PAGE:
• Full working files of the example art weapons!

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Vector to Augmented Reality Tutorial

The graphic designer's guide to motion graphics

Introducing the Graphic Designer’s Guide to Motion Graphics

And now, for something completely different

If I recap the latest Arsenal releases, we have things ranging from mockup templates, vector packs, to texture sets. Which is, don’t get me wrong, great. Today, I have a different product to put in your eager hands. Behold, the Graphic Designer’s Guide to Motion Graphics (A video course by Pete Maric).

The graphic designer's guide to motion graphics

Why this video class?

We have a great number of video tutorials already on the Arsenal. They cover Photoshop and Illustrator quite in depth, either through the vintage art approach from Jeff’s Beauty is a black hole Wacom illustration tutorial, or through the clean and detailed approach from Bill’s 100 series about vector illustration. One of the types of work we’ve only scratched the surface of so far is 3d modeling and motion graphics.

Well, the wait is over. We’ve enlisted an amazing contributor in Pete Maric (the brain behind Triplet 3d) to create a tutorial that would start from some of the Arsenal vectors most of you are already familiar with, and shows you how to create this kind of end result:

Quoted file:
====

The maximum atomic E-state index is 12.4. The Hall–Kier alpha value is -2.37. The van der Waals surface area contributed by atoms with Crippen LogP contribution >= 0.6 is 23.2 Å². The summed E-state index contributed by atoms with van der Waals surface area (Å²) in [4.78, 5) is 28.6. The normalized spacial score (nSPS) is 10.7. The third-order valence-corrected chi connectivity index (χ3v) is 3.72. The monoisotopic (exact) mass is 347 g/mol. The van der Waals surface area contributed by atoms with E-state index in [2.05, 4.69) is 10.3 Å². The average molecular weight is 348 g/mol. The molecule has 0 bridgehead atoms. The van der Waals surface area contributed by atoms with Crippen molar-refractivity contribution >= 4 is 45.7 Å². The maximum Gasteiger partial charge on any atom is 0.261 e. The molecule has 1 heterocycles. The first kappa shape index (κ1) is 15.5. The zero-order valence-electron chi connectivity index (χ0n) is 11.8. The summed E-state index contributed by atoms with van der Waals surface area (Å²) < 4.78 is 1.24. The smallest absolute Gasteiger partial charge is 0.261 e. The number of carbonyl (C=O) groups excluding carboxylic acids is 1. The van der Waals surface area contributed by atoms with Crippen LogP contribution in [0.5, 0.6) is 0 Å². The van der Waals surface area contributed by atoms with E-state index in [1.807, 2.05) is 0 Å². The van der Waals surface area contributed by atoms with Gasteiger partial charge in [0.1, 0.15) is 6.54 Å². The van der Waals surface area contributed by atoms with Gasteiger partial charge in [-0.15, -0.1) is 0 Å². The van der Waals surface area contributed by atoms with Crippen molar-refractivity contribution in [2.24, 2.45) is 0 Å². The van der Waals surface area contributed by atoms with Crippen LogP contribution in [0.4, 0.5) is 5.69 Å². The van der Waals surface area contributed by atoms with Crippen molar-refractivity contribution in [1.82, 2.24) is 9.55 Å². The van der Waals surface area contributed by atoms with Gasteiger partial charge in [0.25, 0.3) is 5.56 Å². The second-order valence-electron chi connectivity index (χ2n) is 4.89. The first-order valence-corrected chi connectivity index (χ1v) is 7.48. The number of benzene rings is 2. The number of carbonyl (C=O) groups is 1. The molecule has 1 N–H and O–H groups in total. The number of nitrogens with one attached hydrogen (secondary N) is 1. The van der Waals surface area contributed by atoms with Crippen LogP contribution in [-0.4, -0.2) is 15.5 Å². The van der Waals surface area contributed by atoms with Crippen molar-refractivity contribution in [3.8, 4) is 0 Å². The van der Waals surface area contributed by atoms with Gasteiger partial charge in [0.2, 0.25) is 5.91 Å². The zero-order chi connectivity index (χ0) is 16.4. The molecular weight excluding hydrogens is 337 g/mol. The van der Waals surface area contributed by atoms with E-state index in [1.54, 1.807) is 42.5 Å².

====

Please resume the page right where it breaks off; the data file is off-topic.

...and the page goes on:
Exciting, right? In case the video isn’t loading, head straight to Vimeo.

Let’s have a look at what Pete is covering

  • Planning your work with story boards
  • Setting up vector artwork for import into Cinema 4D
  • Creating 3D geometry based on vector paths
  • Materials and setting selections
  • Animation techniques using manual keyframing, MoGraph cloners, and splines
  • Adjusting animation parameters using Cinema 4D’s timeline
  • Three-point light set-up
  • Render settings
  • Post-production techniques in After Effects
  • Sound Design using Garage Band (obviously Mac only, sorry Windows users – but there are Windows alternatives)

You can also read the full table of contents. It basically gives you the keys to understand the basics of 3d modeling and of motion graphics to animate simple elements, using various techniques. The demo video is obviously a combination of everything that’s covered, but you can do simpler, shorter, longer, more complex, etc.

The graphic designer's guide to motion graphics The graphic designer's guide to motion graphics The graphic designer's guide to motion graphics The graphic designer's guide to motion graphics The graphic designer's guide to motion graphics The graphic designer's guide to motion graphics The graphic designer's guide to motion graphicsThere’s more!

In order to help the people (like me) that are a bit scared by the Cinema 4D interface, he did a “Cinema 4D 101” kind of series on his blog. It’s pretty great, and well detailed. There are eight posts in the series so far. I now officially don’t have any more excuses to not learn it. And neither do you!

Where can you get it?

On the Arsenal, of course!